Mission for Sam gets to the halfway mark and going well

Philip Astle, SCAS chief operating officer and, right, Paul Jefferies, assistant
director of operations

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HALFWAY through his treatment, and the parents of Sam John say a specialist therapy has stopped their son’s brain tumour from growing further.

Steve and Victoria John, of Fareham, are in America, with their 16-year-old son Sam.

The Neville Lovett school pupil is having more than 30 sessions of proton beam therapy (PBT), and is about halfway through the process.

The first session lasted 45 minutes, but since then it has been reduced to 30 minutes.

At the end of each session, Sam gets to ring giant chimes placed in the Florida hospital.

Victoria said: ‘His doctor is really pleased with him, there’s no swelling to his tumour, or ventricles, and he has a healthy brain.

‘And apart from 13 hours sleep a night not being enough, he has no other side effects at the moment.’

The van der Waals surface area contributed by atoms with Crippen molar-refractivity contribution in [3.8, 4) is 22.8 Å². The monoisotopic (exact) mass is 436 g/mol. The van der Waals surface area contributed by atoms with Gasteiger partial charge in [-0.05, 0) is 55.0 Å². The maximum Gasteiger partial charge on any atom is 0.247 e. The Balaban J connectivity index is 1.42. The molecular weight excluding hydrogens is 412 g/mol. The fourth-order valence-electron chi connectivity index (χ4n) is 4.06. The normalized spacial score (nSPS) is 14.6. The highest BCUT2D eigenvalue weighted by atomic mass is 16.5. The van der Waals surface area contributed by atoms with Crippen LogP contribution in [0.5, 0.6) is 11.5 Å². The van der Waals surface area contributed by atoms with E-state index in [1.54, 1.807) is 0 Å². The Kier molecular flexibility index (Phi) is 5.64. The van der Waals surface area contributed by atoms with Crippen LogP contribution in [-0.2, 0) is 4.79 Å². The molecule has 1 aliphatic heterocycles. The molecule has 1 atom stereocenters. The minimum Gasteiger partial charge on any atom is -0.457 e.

As previously reported, PBT is a precise form of radiotherapy.

It works by using charged particles instead of X-rays to deliver a dose of radiotherapy for patients which is more precise to the tumour, and causes minimal damage to surrounding tissue.

Sam was diagnosed with an inoperable brain tumour when he was nine years old.

In March this year, tests revealed the tumour had started growing again.

The PBT costs at least £100,000, and at first the Johns were not sure if the NHS would pay.

Donations and fundraisers raised £120,000, and the NHS will pay towards the treatment too, so the family has used some money to pay for costs in Florida and will donate the rest to charity.